Modern portfolio theory teaches us that, even if an investment has a low return, it can improve the performance of a portfolio if it has a low correlation to the other investments in the portfolio. In this article, we will discuss how gold’s low correlation to both stocks and bonds make it an ideal portfolio diversifier.
In the 48 years from 1969 through 2016, the S&P 500 has returned 9.6% compared to 7.0% for intermediate term U.S. government bonds. While stocks outperformed bonds, they did so at much greater risk with a volatility of return of 17.2%. Consequently, the Sharpe ratio for bonds was higher than it was for stocks. But because stocks and bonds have a low correlation, they could be combined in a portfolio to produce an even higher Sharpe ratio. An old investing rule of thumb (and followed by Vanguard Balanced Index Fund (MUTF:VBIAX)) suggests a portfolio allocation of 60% stocks and 40% bonds. Over the time period studied, this portfolio had a Sharpe ratio of 0.39 and equates to 95% of the return of the all stock portfolio but only 63% of the volatility. This result is due in part to the low correlation between stocks and bonds. Given the good results of this portfolio, could gold possibly have anything to add?
During the time period, gold returned 7.0%, about the same as bonds, but with much greater volatility than stocks. Gold’s utility becomes evident when we take a look at correlations. While stocks and bonds had a correlation of annual return of only 6% during the period, gold had a negative correlation to both stocks and bonds. To examine gold’s role in a 60/40 stock/bond portfolio, we added a 10% position in gold and reduced the weighting in stocks to 54% and bonds to 36%. This three asset portfolio had a Sharpe ratio of 0.45. That is higher than the Sharpe ratio of the 60/40 stock/bond portfolio. Stated another way, the three asset portfolio had 97% of the return of an all stock portfolio but with just 55% of the risk.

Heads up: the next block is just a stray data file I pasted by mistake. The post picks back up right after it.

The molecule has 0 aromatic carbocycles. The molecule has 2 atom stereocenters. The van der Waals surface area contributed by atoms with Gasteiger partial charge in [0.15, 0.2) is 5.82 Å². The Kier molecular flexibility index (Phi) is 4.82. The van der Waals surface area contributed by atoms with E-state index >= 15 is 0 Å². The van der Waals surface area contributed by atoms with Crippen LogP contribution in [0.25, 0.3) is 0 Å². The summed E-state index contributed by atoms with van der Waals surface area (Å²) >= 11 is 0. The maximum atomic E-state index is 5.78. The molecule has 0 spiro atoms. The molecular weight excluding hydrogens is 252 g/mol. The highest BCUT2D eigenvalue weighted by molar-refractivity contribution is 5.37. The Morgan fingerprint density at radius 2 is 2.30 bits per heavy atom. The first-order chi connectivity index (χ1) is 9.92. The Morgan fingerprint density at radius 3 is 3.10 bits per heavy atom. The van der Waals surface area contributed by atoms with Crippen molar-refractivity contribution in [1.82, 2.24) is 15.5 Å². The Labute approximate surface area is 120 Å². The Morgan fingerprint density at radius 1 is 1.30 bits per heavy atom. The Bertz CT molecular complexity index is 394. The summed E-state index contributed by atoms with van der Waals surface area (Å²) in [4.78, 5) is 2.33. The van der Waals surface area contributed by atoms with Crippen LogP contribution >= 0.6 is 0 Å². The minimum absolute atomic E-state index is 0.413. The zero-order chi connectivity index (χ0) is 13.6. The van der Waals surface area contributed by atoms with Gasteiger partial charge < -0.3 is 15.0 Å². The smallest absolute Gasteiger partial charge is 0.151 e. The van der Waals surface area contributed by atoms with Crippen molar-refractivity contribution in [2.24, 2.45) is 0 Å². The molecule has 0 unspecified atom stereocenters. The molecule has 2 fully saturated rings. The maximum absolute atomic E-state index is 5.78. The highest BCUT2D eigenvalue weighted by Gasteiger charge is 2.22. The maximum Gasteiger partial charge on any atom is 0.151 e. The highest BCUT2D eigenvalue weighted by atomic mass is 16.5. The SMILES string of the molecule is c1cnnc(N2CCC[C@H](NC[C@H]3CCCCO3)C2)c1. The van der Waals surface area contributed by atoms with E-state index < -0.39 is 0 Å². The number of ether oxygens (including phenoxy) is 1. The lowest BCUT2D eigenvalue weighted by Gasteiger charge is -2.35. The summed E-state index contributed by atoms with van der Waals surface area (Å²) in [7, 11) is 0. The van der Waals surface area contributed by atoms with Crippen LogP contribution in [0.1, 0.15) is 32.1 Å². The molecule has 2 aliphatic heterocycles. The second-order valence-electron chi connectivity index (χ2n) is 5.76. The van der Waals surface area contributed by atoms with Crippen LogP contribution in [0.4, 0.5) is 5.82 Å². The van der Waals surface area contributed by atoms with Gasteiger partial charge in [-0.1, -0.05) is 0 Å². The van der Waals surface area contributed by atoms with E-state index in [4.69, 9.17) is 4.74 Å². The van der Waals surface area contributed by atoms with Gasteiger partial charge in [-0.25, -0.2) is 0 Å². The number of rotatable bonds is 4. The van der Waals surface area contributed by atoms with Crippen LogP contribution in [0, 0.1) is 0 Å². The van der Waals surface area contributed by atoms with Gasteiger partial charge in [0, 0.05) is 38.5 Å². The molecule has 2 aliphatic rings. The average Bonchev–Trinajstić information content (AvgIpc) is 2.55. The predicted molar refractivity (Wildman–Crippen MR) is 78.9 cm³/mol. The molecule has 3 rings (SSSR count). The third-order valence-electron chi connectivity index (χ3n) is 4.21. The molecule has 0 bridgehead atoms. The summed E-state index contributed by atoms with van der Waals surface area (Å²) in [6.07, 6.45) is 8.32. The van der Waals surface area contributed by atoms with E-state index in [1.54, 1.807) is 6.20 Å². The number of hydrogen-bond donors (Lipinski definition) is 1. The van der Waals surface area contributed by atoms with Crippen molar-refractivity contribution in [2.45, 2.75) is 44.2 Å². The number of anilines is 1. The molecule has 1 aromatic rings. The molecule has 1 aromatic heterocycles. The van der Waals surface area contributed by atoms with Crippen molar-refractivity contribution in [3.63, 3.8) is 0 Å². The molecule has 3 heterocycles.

The returns quoted above are nominal returns. When examining gold, it is also important to look at inflation adjusted returns because gold does well during periods of rising inflation expectations. In the 48 year span we studied, when the S&P 500 had a negative year, it fell on average 14.8% in inflation-adjusted terms. During those years, bonds rose by 1.8% adjusted for inflation while gold rose 7.8%. Likewise, when bonds had a negative real return, they fell by 3.2% on average in inflation adjusted terms. In those years, stocks gained 4.8% but gold gained 12.1%. So over the past 48 years, gold held up better than stocks when bonds got hurt.
In summary, a small position in gold’s low correlation to both stocks and bonds helps it improve the performance of a stock/bond portfolio. For those looking to add a position in gold, SPDR Gold Shares (GLD) is an efficient way to access gold bullion.
Disclosure: I am/we are long GDX.
I wrote this article myself, and it expresses my own opinions. I am not receiving compensation for it (other than from Seeking Alpha). I have no business relationship with any company whose stock is mentioned in this article.